The prospect of higher investment tax rates (on capital gains and dividend income) is on every investors’ mind lately.
As it stands, Bush era tax cuts will expire by the end of the year sending the long-term capital gains tax to 25 per cent from 15 per cent and the dividend income tax to north of 39 per cent.
Conventional conservative wisdom suggests higher taxes would be bad for the economy.
But the empirical evidence is less clear. Societe Generale writes about it in a note to clients today:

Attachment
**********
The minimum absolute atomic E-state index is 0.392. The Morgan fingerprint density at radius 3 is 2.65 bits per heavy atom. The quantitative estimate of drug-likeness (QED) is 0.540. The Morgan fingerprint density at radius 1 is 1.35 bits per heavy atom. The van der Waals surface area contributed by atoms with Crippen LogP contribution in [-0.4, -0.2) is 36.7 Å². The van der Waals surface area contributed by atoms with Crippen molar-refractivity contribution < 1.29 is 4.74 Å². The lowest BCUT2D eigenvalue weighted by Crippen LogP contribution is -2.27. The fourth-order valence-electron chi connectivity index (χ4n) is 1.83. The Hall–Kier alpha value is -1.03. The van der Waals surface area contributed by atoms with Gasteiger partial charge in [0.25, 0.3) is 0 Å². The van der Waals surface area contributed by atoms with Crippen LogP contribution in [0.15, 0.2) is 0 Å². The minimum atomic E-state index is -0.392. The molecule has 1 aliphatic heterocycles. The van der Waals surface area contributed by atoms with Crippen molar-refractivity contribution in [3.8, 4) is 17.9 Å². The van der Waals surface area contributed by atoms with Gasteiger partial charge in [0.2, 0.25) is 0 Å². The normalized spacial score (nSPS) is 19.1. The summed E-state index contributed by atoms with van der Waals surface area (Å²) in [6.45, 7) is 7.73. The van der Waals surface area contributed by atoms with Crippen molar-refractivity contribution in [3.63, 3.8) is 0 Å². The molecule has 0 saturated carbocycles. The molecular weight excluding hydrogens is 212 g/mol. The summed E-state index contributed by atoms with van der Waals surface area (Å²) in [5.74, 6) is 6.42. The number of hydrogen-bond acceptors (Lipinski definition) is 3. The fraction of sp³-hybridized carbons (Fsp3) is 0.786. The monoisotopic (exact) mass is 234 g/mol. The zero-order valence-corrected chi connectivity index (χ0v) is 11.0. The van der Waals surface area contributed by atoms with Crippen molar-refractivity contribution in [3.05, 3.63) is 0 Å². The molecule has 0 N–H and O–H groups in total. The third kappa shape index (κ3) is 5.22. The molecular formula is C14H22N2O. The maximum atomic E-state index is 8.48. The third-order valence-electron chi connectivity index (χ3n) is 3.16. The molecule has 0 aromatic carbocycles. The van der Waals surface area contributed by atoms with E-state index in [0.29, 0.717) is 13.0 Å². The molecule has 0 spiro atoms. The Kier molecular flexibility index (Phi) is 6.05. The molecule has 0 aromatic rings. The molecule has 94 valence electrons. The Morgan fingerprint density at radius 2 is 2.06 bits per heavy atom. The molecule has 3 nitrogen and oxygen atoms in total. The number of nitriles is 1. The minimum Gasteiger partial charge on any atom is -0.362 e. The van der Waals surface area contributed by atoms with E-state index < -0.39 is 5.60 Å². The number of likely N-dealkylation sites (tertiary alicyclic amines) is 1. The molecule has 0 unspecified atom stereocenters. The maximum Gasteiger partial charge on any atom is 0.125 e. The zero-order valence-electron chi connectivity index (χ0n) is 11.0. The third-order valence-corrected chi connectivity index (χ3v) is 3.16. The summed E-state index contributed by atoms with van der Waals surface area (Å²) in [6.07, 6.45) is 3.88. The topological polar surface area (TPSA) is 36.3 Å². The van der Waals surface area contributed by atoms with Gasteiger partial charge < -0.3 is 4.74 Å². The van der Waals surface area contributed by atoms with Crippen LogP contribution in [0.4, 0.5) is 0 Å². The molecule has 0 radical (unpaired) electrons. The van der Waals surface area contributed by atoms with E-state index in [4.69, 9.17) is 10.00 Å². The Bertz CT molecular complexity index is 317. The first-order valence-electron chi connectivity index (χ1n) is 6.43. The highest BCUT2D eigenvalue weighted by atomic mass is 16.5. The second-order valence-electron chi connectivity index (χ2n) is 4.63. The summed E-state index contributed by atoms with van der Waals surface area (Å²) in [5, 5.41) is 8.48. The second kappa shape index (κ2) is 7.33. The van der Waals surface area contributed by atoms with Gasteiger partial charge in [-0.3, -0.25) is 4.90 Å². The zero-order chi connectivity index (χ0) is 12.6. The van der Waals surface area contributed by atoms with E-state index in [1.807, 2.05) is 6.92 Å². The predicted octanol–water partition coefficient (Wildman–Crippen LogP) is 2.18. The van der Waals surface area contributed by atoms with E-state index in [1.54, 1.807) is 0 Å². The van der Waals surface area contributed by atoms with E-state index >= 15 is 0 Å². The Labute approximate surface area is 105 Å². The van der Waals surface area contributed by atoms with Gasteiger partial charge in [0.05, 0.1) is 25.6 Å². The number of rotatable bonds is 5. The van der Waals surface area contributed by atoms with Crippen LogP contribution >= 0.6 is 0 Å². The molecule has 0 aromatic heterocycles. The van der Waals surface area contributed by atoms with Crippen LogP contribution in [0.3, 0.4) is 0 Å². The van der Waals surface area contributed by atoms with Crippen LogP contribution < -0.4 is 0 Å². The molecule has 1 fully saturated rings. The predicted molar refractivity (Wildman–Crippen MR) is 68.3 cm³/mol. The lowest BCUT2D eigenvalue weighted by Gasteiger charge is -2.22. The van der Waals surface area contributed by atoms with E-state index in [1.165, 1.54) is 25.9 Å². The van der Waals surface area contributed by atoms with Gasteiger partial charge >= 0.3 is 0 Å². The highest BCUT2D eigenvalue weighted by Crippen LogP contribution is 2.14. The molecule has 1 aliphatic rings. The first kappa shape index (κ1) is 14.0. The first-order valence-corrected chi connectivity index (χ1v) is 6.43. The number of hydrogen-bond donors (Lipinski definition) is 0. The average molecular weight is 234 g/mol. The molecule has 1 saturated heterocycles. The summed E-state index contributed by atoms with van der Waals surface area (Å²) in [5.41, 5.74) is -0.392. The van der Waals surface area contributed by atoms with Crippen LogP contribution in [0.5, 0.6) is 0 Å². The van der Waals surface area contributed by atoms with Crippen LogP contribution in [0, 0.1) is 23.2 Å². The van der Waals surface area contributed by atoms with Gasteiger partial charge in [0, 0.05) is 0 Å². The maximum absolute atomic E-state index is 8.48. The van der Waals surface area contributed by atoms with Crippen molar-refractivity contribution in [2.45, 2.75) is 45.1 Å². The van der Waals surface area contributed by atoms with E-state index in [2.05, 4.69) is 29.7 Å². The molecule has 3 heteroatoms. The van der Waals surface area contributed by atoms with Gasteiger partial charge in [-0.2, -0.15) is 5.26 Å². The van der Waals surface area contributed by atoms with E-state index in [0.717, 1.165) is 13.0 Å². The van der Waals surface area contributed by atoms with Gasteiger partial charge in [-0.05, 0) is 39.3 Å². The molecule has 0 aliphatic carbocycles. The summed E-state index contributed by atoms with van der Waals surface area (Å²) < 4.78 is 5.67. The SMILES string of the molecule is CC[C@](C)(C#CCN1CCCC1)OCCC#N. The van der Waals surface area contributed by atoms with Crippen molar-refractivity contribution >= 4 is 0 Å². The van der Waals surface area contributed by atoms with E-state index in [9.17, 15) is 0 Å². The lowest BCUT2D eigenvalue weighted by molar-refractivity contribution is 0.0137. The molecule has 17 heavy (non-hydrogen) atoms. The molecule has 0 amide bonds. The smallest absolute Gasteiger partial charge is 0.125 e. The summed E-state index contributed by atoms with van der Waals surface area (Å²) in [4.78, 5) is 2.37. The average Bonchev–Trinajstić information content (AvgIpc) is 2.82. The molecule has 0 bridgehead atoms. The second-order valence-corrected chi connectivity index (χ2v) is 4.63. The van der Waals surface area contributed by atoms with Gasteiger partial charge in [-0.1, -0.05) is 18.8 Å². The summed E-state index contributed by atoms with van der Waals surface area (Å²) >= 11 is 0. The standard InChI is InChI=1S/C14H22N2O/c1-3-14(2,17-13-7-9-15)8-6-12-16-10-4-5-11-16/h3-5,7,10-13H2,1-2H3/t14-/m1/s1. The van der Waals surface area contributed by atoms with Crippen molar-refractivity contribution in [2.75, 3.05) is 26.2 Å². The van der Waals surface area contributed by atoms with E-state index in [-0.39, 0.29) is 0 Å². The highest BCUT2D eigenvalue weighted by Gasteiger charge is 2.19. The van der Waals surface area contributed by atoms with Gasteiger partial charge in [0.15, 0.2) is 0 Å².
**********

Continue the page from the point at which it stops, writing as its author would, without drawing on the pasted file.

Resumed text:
In terms of the macro impact, the dollar amounts involved are small and will have no meaningful influence on disposable income over the course of the year. Furthermore, most of the investment income tends to accrue to high-income earners who arguably have lower spending multipliers. We therefore don’t anticipate any meaningful impact on aggregate demand in the short- and medium-term. As for the long-term impact, traditional arguments against capital gains and dividend taxes claim that they are detrimental to investment and therefore to long-term growth. Yet, empirical evidence suggests a very weak link between effective tax rates on capital gains and GDP. This was a conclusion of a recent report by the centre on Budget and Policy Priorities, a well regarded independent policy think-tank.
Here’s SocGen’s chart showing almost no correlation.